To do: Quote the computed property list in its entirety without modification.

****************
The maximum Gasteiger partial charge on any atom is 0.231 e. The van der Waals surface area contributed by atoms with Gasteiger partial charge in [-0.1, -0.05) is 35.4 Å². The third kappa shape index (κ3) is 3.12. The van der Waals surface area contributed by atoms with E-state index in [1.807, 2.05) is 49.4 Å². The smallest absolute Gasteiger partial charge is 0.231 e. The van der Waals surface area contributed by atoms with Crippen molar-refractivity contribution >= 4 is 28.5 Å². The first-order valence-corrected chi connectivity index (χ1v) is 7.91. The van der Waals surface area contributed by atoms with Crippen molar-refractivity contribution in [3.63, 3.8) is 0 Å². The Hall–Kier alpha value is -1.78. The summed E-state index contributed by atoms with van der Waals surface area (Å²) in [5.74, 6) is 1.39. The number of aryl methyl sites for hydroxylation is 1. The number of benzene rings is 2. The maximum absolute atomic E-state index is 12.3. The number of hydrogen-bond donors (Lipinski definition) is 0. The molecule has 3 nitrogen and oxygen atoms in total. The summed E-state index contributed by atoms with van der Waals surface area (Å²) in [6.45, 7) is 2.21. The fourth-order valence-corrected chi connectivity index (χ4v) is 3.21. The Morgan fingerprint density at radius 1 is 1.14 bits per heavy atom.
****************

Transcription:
The maximum Gasteiger partial charge on any atom is 0.231 e. The van der Waals surface area contributed by atoms with Gasteiger partial charge in [-0.1, -0.05) is 35.4 Å². The third kappa shape index (κ3) is 3.12. The van der Waals surface area contributed by atoms with E-state index in [1.807, 2.05) is 49.4 Å². The smallest absolute Gasteiger partial charge is 0.231 e. The van der Waals surface area contributed by atoms with Crippen molar-refractivity contribution >= 4 is 28.5 Å². The first-order valence-corrected chi connectivity index (χ1v) is 7.91. The van der Waals surface area contributed by atoms with Crippen molar-refractivity contribution in [3.63, 3.8) is 0 Å². The Hall–Kier alpha value is -1.78. The summed E-state index contributed by atoms with van der Waals surface area (Å²) in [5.74, 6) is 1.39. The number of aryl methyl sites for hydroxylation is 1. The number of benzene rings is 2. The maximum absolute atomic E-state index is 12.3. The number of hydrogen-bond donors (Lipinski definition) is 0. The molecule has 3 nitrogen and oxygen atoms in total. The summed E-state index contributed by atoms with van der Waals surface area (Å²) in [6.45, 7) is 2.21. The fourth-order valence-corrected chi connectivity index (χ4v) is 3.21. The Morgan fingerprint density at radius 1 is 1.14 bits per heavy atom.